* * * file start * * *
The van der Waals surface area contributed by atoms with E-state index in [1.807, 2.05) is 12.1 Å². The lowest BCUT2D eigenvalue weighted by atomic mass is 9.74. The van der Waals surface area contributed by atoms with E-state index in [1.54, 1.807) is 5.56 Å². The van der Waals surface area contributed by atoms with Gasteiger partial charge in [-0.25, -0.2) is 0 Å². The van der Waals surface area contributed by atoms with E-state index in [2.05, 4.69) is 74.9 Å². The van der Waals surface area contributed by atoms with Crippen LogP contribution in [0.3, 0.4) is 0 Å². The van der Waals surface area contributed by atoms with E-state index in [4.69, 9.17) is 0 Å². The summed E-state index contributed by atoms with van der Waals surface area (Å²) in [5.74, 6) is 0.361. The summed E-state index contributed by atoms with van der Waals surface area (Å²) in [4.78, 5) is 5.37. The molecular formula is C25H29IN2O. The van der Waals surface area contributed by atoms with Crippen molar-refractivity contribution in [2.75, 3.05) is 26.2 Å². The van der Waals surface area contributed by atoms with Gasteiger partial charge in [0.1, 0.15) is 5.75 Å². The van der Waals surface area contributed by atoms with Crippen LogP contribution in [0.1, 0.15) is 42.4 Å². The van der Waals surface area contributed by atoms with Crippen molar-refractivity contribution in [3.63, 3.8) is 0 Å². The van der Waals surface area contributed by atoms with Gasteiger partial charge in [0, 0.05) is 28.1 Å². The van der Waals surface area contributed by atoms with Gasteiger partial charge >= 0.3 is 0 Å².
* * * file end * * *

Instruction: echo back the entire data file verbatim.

The van der Waals surface area contributed by atoms with E-state index in [1.807, 2.05) is 12.1 Å². The lowest BCUT2D eigenvalue weighted by atomic mass is 9.74. The van der Waals surface area contributed by atoms with E-state index in [1.54, 1.807) is 5.56 Å². The van der Waals surface area contributed by atoms with Gasteiger partial charge in [-0.25, -0.2) is 0 Å². The van der Waals surface area contributed by atoms with E-state index in [2.05, 4.69) is 74.9 Å². The van der Waals surface area contributed by atoms with Crippen LogP contribution in [0.3, 0.4) is 0 Å². The van der Waals surface area contributed by atoms with E-state index in [4.69, 9.17) is 0 Å². The summed E-state index contributed by atoms with van der Waals surface area (Å²) in [5.74, 6) is 0.361. The summed E-state index contributed by atoms with van der Waals surface area (Å²) in [4.78, 5) is 5.37. The molecular formula is C25H29IN2O. The van der Waals surface area contributed by atoms with Crippen molar-refractivity contribution in [2.75, 3.05) is 26.2 Å². The van der Waals surface area contributed by atoms with Gasteiger partial charge in [0.1, 0.15) is 5.75 Å². The van der Waals surface area contributed by atoms with Crippen LogP contribution in [0.1, 0.15) is 42.4 Å². The van der Waals surface area contributed by atoms with Crippen molar-refractivity contribution in [3.63, 3.8) is 0 Å². The van der Waals surface area contributed by atoms with Gasteiger partial charge in [0, 0.05) is 28.1 Å². The van der Waals surface area contributed by atoms with Gasteiger partial charge >= 0.3 is 0 Å².